Help with Proving (-x)3=-(x3) in Real Numbers

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In summary, the conversation is about proving the statement (-x)3 = -(x3) for all real numbers x. It is mentioned that the fact -x = (-1)*x can be used, but the focus should be on using axioms. The speaker suggests writing (-x)3 as (-1)(x)(x)(x) and -(x)3 as (-1)((x)(x)(x)) to show their equivalence. However, they are unsure if this constitutes a sufficient proof. The other speaker points out that (-x)3 can also be written as (-x)(-x)(-x), which can then be shown to be equal to -(x)(x)(x).
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Homework Statement

Prove for all xεR [(-x)3 = -(x3)]
(Hint you may use the fact that -x = (-1)*x, but other wise stick to axioms)
I wrote something along the lines of .
(-x)3 can be written as (-1)(x)(x)(x) and -(x)3 can be written as (-1)((x)(x)(x))
and these are both equivalent
But it doesn't feel like I'm proving anything.
Not sure how to really write this out so there is enough "proof"
 
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I think the point you are missing is that (-x)3 "can be written as" (-x)(-x)(-x) and then you can show that is equal to -(x)(x)(x).
 

1. What does (-x)3 mean?

(-x)3 means the quantity of negative x cubed. This means that you multiply -x by itself three times.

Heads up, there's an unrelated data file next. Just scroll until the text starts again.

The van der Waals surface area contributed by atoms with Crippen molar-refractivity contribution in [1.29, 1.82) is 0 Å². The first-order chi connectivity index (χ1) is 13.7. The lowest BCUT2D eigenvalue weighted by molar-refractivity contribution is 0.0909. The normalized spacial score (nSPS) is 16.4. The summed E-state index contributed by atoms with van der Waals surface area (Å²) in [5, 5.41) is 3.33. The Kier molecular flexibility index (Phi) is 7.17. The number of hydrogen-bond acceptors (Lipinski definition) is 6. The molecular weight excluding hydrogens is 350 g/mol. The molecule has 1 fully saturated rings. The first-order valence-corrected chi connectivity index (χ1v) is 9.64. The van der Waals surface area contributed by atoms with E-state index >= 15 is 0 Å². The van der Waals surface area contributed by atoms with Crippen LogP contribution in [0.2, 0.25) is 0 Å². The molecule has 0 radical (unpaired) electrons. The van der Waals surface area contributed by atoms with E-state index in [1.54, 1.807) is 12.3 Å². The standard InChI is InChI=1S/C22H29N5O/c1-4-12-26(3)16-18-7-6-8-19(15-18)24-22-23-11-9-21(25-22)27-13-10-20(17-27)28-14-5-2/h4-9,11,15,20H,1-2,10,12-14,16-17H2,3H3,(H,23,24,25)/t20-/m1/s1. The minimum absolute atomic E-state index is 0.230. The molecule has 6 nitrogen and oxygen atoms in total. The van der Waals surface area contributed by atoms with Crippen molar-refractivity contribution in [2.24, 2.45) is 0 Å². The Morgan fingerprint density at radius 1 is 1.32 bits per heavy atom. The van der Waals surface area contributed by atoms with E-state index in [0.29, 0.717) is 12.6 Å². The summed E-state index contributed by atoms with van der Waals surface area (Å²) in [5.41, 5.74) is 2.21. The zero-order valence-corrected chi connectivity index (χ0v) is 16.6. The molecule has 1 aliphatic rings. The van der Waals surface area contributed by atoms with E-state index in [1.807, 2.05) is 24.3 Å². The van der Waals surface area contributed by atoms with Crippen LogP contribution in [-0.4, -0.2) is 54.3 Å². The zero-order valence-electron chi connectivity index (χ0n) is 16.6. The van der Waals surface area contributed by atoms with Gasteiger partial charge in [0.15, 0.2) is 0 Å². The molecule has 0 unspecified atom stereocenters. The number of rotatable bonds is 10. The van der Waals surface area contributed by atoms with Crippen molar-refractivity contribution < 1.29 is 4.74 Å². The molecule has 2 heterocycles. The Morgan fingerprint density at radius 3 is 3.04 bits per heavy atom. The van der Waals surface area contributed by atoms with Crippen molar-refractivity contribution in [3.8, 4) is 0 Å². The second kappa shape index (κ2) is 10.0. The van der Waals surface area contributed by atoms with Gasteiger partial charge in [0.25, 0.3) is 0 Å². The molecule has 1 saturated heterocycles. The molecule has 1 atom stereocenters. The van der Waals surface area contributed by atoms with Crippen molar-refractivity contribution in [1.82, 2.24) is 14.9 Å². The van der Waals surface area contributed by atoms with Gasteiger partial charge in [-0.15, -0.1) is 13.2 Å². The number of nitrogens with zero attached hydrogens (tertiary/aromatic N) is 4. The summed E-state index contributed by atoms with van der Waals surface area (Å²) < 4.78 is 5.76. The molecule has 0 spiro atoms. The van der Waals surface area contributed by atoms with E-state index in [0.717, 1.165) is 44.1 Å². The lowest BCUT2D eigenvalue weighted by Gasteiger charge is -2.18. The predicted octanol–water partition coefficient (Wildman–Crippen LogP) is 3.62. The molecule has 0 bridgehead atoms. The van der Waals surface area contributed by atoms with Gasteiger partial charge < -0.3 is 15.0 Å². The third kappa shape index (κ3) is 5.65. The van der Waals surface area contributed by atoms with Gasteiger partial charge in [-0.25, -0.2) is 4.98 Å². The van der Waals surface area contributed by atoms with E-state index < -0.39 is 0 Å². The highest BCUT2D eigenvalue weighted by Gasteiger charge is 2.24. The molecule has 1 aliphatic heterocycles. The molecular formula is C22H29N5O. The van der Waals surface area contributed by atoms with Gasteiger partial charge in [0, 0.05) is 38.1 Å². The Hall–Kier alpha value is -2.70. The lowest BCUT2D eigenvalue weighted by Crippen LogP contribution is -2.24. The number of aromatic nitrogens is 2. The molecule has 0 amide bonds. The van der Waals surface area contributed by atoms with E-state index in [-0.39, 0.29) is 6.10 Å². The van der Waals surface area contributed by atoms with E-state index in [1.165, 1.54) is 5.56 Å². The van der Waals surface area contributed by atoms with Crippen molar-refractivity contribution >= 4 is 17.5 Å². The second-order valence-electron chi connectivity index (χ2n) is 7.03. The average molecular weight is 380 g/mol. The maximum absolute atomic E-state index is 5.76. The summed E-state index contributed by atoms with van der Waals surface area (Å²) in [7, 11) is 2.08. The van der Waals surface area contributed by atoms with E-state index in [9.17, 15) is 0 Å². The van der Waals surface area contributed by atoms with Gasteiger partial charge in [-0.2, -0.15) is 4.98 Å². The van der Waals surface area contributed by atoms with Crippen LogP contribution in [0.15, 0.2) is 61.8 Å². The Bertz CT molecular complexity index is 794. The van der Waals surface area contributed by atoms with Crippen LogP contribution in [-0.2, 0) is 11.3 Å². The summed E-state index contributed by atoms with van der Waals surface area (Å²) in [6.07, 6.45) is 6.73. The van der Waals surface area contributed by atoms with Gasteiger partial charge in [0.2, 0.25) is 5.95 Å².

2. How do you prove (-x)3 = -(x3) in real numbers?

To prove this equation, you can use the basic properties of real numbers. Start by expanding (-x)3 to (-x)(-x)(-x) and then use the commutative and associative properties to rearrange the terms. Finally, use the definition of negative numbers to show that -(x3) is equal to (-x)(-x)(-x).

3. Can you provide an example to help understand (-x)3 = -(x3)?

Sure, let's use the number -2 for x. (-(-2))^3 is equal to (-2)(-2)(-2) which is equal to -8. On the other hand, -(-2^3) is equal to -(8) which is also equal to -8. This shows that (-x)3 is equal to -(x3) in this case.

4. Why is it important to prove (-x)3 = -(x3) in real numbers?

This proof is important because it demonstrates a fundamental property of real numbers. It shows that when you raise a negative number to an odd power, the result will also be negative. This knowledge is useful in solving more complex equations and understanding the behavior of negative numbers in mathematical operations.

5. Can this equation be proven using other methods?

Yes, there are multiple ways to prove this equation. One method is to use the properties of exponents and the definition of negative numbers, while another method is to use the distributive property and the definition of negative numbers. Both methods will lead to the same conclusion that (-x)3 is equal to -(x3).

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